Masanobu Fukuoka is often considered the father of natural agriculture. In his book, the A straw revolution, Fukuoka championed no-till and pesticide-free farming practices, emphasizing the possibility of high-yielding, entirely hands-off farming.
So when Trang Sharbaugh and Trang Ho tried to come up with a name for their startup, they decided to pay tribute to someone who meant so much to both of them.
“Masa is short for Masanobu Fukuoka,” Ho says. “Early on our journey together, we were inspired by his books. … He believed that natural farming could be just as productive as conventional farming; we wanted to create a global network of local farms.
Masa, Sharbaugh and Ho’s Portland-based company, is like a virtual farmers’ market: Shoppers scroll through a list of seasonal produce from farms within 100 miles, choose what they’d like, and pre-order by Wednesday. at 11:59 p.m. On Thursdays, Masa sends out orders to the farms, which pick produce to fill those orders. On Saturday, the entire order lands at that customer’s doorstep, for a delivery charge of $9.99. Unlike a CSA, users can choose the specific products they want to order, and unlike a grocery delivery model, products are sourced directly from small farms, many of which don’t have a high enough yield to land in grocery stores. The idea is to limit the potential waste of keeping produce in a warehouse, while helping small farmers access Portland’s chefs outside of a typical farmers’ market model.
“It’s not just about helping them sell their products, it’s also about helping them bring healthy food to the community,” says Sharbaugh. “Because they are small farmers, it’s like a startup on top of farming. We saw that they tried so hard in so many ways to overcome these challenges, and we felt we could do something about it.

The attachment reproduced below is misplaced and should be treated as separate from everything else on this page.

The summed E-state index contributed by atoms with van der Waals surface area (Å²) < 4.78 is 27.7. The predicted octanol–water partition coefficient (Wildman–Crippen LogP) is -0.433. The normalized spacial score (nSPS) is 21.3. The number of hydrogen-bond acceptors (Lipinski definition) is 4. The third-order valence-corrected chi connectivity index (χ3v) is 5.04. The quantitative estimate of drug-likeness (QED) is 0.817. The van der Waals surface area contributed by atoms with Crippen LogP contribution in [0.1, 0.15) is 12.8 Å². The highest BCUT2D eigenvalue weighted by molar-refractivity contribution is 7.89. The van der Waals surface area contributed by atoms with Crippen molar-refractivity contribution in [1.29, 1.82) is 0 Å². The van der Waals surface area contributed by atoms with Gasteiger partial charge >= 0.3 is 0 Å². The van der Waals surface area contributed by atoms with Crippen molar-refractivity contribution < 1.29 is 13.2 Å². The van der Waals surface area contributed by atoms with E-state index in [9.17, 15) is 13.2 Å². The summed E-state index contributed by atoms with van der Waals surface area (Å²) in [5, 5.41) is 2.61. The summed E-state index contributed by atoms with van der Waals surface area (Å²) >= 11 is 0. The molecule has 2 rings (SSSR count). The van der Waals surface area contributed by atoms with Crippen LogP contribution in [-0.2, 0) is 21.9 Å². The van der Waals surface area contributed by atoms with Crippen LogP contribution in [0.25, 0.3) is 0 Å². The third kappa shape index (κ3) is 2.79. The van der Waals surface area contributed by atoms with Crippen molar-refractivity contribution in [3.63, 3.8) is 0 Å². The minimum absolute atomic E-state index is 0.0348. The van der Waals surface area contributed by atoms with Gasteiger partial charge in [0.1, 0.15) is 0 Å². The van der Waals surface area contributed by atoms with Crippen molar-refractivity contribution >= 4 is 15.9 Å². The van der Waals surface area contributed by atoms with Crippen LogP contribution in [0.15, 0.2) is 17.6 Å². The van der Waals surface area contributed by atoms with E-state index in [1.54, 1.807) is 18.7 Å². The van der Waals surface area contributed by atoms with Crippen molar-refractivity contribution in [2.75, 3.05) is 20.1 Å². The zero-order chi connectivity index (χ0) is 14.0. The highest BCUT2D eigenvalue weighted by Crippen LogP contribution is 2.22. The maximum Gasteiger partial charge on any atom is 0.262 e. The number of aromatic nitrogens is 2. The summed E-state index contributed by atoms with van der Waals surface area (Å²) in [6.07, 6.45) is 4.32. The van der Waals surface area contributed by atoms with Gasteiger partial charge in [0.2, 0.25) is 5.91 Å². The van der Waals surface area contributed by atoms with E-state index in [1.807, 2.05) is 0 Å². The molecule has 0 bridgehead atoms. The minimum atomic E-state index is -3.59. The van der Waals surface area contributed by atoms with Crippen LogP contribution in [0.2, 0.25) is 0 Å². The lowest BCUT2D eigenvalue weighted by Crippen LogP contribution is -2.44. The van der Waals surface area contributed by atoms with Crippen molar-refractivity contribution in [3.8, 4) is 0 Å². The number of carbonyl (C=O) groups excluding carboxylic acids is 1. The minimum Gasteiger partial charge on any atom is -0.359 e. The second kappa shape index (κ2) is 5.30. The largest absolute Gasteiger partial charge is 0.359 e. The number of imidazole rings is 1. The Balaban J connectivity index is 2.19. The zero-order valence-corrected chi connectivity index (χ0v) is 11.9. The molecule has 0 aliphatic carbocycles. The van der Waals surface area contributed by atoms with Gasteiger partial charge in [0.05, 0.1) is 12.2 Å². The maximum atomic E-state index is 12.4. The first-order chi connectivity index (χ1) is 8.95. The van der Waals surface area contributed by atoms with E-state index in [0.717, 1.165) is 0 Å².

Sharbaugh and Ho originally launched their business with a trial market in 2020, which lasted a year and a half. They partnered with the Portland Farmers Market to find farmers, following similar guidelines and criteria for whom they chose to bring to the platform, avoiding farmers who distribute in 10 or more states or sell products treated with growth hormones. Instead, they focused on farmers who were following practices that mattered to them: no-till, small-scale, chemical-free farming practices.
For example, one of Masa’s customers is Eloisa Organic Farm, owned by longtime Oregon farmhands Virginia Herrera and Zenon Ramirez. After 25 years working for nearby Spring Hill Organic Farm, Herrera and Ramirez started their own Oregon Tilth Certified Organic Farm; now they sell things like escarole, alliums, and salads through Masa. Other farmers currently on the platform include Our Table Cooperative in Sherwood, Kiyokawa Family Orchards in Parkdale and K Family Farm in Albany.
In the coming years, Masa’s team hopes to enter new markets, creating similar networks of local farms in other communities. But for now, Portland — and its surrounding farmers — are the focus.
“Because Portland is our home base, the city is very special to us,” says Sharbaugh. “We want more people to know us. If people can’t make it to the farmer’s market for some reason, they… can still have that connection with local farmers.